Story by Charles Moxham
Photography by Ben Benschneider
Want to know more?Contact us
Classic meets modern interior by Lisa Kanning
Building a mountain getaway in the rugged environs of Montana invites a corresponding rusticity of design and decor. However, if you want to bring a touch of the city to the country, one way is to address modernity in the details.
Only the upper floor of this 10,000sq ft ranch-style house in Montana is seen from the road. The house steps down a hillside with the lower level tucked out of sight. However this is just one of many expectations confounded by a house that celebrates the old and the new, the rough alongside the smooth, and the traditional with the decidedly modern.
Interior designer Lisa Kanning and builder Todd Theising both played integral roles in the interior design. Part of the equation for this design was responding to the setting, and many of the construction materials also impact on the decor, says Theising.
"The house looks at first glance like a giant log cabin. Hewn wood and cedar shakes are typical construction materials in this part of the country, as is the building style, with its gabled roof and exposed rafters."
The rustic feel continues indoors, with the extensive use of hardwood throughout.
The walls and most ceilings of the public spaces are finished in recycled rough-hewn boards. There are distressed exposed rafters, substantial support columns built from stacked wood pieces, and the floors are recycled wide-plank oak, in a custom finish.
"To bring the outdoors inside, locally sourced fieldstones were used for the fireplaces, complete with touches of original, living moss," says Theising.
However, this big country feel is only half the design story. The owners wanted to balance the traditional with the modern, and several surface treatments and features – some hidden in the detailing, some not – help achieve that.
An early clue to this is at the entry where double-height walls on both sides are finished in large ‘bricks' of cowhide, with rail pegs jammed into the textural surface as coat hooks.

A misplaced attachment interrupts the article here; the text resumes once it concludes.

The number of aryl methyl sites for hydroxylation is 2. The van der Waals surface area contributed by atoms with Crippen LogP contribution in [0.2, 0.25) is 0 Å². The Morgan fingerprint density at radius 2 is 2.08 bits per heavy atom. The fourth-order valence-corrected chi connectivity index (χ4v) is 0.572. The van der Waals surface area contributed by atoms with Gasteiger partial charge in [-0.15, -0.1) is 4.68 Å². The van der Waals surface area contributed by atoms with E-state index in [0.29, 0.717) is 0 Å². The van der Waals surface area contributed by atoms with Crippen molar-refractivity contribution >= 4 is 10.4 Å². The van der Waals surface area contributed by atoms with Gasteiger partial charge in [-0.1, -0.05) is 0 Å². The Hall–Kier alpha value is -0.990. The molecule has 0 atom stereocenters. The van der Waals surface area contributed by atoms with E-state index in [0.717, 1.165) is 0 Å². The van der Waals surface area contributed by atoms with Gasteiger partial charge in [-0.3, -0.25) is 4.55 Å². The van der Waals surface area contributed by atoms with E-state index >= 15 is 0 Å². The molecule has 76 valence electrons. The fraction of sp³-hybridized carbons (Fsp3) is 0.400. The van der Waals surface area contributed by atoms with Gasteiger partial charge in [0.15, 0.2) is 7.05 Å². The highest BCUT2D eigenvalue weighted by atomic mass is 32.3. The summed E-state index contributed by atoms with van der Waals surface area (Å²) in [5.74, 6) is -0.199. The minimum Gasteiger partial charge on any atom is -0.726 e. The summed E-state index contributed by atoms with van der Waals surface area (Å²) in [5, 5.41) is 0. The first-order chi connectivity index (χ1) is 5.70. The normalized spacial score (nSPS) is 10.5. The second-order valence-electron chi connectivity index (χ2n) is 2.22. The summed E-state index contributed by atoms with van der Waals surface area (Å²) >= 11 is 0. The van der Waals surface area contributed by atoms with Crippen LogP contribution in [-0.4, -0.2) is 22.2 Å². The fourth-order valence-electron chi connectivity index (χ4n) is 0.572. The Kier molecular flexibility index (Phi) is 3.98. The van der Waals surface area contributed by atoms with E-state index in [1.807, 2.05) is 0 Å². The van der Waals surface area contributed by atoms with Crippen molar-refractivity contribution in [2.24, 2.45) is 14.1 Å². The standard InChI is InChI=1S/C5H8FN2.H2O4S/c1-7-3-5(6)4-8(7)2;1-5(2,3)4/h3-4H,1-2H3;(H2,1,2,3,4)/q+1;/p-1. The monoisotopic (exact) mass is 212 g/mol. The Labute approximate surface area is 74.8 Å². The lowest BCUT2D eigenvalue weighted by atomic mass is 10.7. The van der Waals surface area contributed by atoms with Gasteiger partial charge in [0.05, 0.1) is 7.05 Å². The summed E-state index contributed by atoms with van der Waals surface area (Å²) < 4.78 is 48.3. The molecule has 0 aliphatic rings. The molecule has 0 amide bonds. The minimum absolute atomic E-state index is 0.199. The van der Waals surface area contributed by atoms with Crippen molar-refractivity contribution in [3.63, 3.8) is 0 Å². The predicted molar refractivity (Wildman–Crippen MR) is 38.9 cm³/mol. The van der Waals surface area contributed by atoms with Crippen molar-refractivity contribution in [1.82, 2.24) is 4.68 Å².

"The mix of old and new is also seen in the millwork. The wood window frames, baseboards and door surrounds all have a band of steel running through them – the colors are dark on dark but the material contrast has a presence," says Kanning. "This juxtaposition can be seen most clearly in the living room."
"Exterior siding is used to line the inside walls, to create the feeling that an external niche has been enclosed. By contrast, the bar features glass shelves set into a wall backed with embossed leather. It is as if someone has cut through the traditional cladding veneer to discover a contemporary decor hidden behind."
Hand-matched hardwood boards used for the ceilings in adjacent rooms make way here for green Macrosuede fabric, giving the living room a softer aesthetic.
The mix of materials continues with the custom furniture. A coffee table in the great room has rough wood beams as a base, with steel legs and a glass table top.
"Material play is also seen in the chandelier in the living area – sculpted in metal, this has the look of real wood branches," says Kanning.
The contrast of materials is also seen in the master suite, although the bedroom gives priority to softness and comfort. This room combines weathered ceiling beams with a textured grasscloth ceiling finish, fine linens and whimsical feathers on the bedside lamp.
In the bathroom, rich stone tiles impart an earthy flavor while the freestanding tub is smooth and sculpted. Six types of tile include a floor tile embedded with fossils.
Downstairs, visitors en route to an outlying guest room pass a stand of close-set birch trees on one side of the hallway. At the end of the hall, the bedroom is wallpapered in a tree motif.
"Despite every detail in this big house being carefully thought through, the feel is simple, not grand. From hearthstones to sit on and warm yourself after a day out in the snow, to the custom dining tables that can be drawn together for après-ski feasts, this house is built to embrace and entertain," says Theising.
First published date: 06 October 2013
More news from Trends
|Architect of record||Kirk Michels Architects AIA (Livingston, MT)|
|Interior designer||Lisa Kanning LKID (New York)|
|Builder||Todd Theising, Highline Partners|
|Siding||Reclaimed hewn wood|
|Doors and windows||Marvin, Simkins-Hallin|
|Flooring||Reclaimed oak, custom finish|
|Heating||Radiant from Viessmann|
|Audiovisual||Black Box Design|
|Cabinetry company||Wilson Cabinetry|
|Cabinetry||Rift-sawn oak, ebony stain|
|Bathroom flooring||Stone tile, various, from Scott Macbeth Tile|
|Faucets||Tub filler by WaterDecor|
|Tub||Stone Forest custom honed basalt soak tub from Euro Bath & Tile|
|Furniture||Great room – custom glass-wood-steel cocktail tables from Taracea; casual dining – Harley-skirted suede head chairs by John Saladino, custom slab dining table with metal legs by RL Dorn, Bond two-tier wrought iron shelving with inset leather tops at columns by Kevin Cherry from New Room; living room – woven leather lounge chairs from PT Evata Eastern Furniture, Rollerboy polished concrete tables on casters from Oso Industries; child's bedroom – custom driftwood bed by Deadwood Creations|
|Feature lighting||Living room – New Growth custom branch chandelier by CP Lighting; master bedroom – Lumiere chandelier by Jean de Merry|